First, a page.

When You Can't Have a Pet: How Animal Lovers Can Still Spend Time With Furry Friends
Mar 27, 2014 12:07AM
● By Erin Frisch
Numerous studies have shown that having a pet improves your health. You gain both physical and emotional benefits, including exercise, increased allergen tolerance and lowered stress levels—plus, everybody knows that animals just put us in a better mood. They don't care that you left the house 12 hours ago, didn’t make that important deadline at work or forgot to return a phone call. All they care about is that you are here, now, in this moment. Sometimes we animal lovers find ourselves in a situation that doesn’t allow us to have a pet. If you're feeling lonely without a furry friend, don’t dismay you can still have animals in your life to love and cherish you unconditionally. Here's how:
Volunteer at Your Local Shelter
The Corporation for National and Community Service published a study that showed a relationship between good health and volunteering. Those who volunteer have lower mortality rates and lower rates of depression than those who don't.
Visit VolunteerMatch.org to search for volunteer opportunities that involve animals. Consider volunteering to perform pet therapy—you get to spend time with a therapy dog while visiting those who are sick or depressed. Volunteer to work at a rescue shelter or the local zoo. Or, volunteer with a local pet rescue to play with and exercise their animals. You may also help them out at their pet adoption events, using your animal-lover intuition to find loving homes for some lonely pets. Contact your local Humane Society or pet rescue, or visit HumaneSociety.org to find volunteer opportunities (or maybe even a paying job) at a local shelter.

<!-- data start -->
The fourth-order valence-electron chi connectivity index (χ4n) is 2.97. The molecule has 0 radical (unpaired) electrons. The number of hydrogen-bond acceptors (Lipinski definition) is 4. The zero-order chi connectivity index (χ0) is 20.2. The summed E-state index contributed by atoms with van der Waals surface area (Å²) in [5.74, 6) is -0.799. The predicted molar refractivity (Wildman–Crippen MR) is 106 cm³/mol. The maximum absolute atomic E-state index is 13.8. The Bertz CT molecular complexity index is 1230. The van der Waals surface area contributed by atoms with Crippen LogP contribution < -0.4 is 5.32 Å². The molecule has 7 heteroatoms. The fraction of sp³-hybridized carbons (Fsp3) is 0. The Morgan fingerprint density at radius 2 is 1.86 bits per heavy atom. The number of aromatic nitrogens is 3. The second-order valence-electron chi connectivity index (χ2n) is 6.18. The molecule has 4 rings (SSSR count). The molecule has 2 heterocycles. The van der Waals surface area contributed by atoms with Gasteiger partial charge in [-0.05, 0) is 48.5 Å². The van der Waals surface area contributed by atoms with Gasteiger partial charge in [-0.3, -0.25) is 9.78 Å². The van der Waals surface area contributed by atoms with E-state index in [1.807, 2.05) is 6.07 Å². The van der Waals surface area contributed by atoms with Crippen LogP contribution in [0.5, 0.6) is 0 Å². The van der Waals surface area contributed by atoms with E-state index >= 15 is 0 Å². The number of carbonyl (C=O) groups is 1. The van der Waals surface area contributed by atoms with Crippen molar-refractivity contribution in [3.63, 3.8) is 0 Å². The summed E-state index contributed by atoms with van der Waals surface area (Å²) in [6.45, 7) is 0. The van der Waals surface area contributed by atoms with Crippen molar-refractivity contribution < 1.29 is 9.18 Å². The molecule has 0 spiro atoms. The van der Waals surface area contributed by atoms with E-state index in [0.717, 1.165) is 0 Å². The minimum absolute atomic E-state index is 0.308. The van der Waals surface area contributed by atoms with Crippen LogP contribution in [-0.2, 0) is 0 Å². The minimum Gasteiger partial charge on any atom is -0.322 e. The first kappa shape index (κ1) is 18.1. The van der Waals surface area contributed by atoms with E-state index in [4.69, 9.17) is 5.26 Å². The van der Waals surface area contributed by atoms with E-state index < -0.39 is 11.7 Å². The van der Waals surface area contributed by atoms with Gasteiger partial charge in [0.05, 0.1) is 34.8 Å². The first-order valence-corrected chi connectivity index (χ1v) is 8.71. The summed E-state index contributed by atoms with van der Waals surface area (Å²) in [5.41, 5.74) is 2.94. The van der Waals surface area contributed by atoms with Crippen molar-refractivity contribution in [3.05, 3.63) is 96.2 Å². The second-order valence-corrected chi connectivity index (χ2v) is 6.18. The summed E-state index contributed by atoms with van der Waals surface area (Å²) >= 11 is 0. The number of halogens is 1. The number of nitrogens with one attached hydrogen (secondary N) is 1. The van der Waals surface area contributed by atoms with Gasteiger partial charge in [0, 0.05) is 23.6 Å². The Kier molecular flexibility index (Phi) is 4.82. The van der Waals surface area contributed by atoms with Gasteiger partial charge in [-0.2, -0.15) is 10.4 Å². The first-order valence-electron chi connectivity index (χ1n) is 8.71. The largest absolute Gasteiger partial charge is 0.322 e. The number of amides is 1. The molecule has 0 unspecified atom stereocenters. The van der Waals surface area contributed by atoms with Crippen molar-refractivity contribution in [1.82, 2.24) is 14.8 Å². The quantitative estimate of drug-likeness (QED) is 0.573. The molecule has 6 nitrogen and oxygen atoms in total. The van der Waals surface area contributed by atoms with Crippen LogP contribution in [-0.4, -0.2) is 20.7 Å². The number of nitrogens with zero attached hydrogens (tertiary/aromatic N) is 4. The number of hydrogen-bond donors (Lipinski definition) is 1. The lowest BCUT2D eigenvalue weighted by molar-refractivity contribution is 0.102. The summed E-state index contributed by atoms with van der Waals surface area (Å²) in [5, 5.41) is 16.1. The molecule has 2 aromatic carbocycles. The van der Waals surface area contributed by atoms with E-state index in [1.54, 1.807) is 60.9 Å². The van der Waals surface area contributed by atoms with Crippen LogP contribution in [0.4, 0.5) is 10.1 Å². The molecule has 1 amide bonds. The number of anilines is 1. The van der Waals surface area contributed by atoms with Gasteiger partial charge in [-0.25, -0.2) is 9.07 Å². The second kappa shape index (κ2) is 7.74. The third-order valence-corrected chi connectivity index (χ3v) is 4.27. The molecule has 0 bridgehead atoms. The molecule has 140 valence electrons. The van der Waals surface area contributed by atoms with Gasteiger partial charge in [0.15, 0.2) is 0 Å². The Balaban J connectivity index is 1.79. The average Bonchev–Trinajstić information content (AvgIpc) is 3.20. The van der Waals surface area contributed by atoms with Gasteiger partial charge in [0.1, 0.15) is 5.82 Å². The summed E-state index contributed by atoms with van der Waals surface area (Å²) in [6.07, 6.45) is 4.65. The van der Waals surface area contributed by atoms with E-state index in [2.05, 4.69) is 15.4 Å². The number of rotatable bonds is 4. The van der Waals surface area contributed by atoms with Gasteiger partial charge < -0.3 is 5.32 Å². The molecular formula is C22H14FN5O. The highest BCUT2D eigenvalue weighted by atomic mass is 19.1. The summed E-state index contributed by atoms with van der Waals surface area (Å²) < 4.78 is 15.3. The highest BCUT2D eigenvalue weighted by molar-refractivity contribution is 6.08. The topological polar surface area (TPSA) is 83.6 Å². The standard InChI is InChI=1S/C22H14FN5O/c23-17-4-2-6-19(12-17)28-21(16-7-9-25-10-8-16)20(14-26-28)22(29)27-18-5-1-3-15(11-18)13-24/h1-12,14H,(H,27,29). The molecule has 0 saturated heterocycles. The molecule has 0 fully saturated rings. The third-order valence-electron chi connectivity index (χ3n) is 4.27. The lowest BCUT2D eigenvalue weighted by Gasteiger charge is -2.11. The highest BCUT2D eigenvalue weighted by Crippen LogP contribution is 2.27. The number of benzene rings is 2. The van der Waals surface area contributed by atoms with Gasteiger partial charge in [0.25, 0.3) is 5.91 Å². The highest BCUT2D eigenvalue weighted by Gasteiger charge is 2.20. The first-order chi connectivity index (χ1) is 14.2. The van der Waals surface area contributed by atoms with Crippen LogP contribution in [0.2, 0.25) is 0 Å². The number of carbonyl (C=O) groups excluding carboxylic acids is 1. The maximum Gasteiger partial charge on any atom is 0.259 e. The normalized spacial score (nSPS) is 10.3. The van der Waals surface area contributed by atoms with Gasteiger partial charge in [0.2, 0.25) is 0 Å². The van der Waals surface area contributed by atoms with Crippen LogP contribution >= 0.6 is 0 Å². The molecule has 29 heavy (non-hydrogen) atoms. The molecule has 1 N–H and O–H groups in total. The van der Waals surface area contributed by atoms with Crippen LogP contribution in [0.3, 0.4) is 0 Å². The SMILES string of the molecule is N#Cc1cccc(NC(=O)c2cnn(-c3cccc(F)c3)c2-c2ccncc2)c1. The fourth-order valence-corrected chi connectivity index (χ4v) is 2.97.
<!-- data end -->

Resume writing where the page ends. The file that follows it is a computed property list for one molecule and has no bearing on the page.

Become a Vet Tech
Consider becoming a veterinary technician; you'll help diagnose and treat animals under the supervision of a veterinarian. The median pay for a vet tech in the United States in 2012 was $30,290 a year, according to the Bureau of Labor Statistics. The position generally requires a two-year associate degree and no experience. Penn Foster partners with Banfield and VCA animal hospitals, so their students receive real-world experience during their practicums. Visit PennFoster.edu to learn more.
Become a Dog Walker or Pet Sitter
Having a dog is a lot of work, and sometimes owners need help. Dog walking and pet sitting are fun ways to make some extra cash and spend time with animals. You can start by asking friends or family if they need someone to walk their pet during a long work day or need a pet sitter while on vacation. Some agencies will set you up with pet owners, or advertise your services on sites like Care.com.
If you become serious about dog walking and actually want to make it a career, you can obtain a licence that will build your reputation and help you gain clientele. Some schools offer scholarships and will even help you start your own business, such as Canine Club Academy.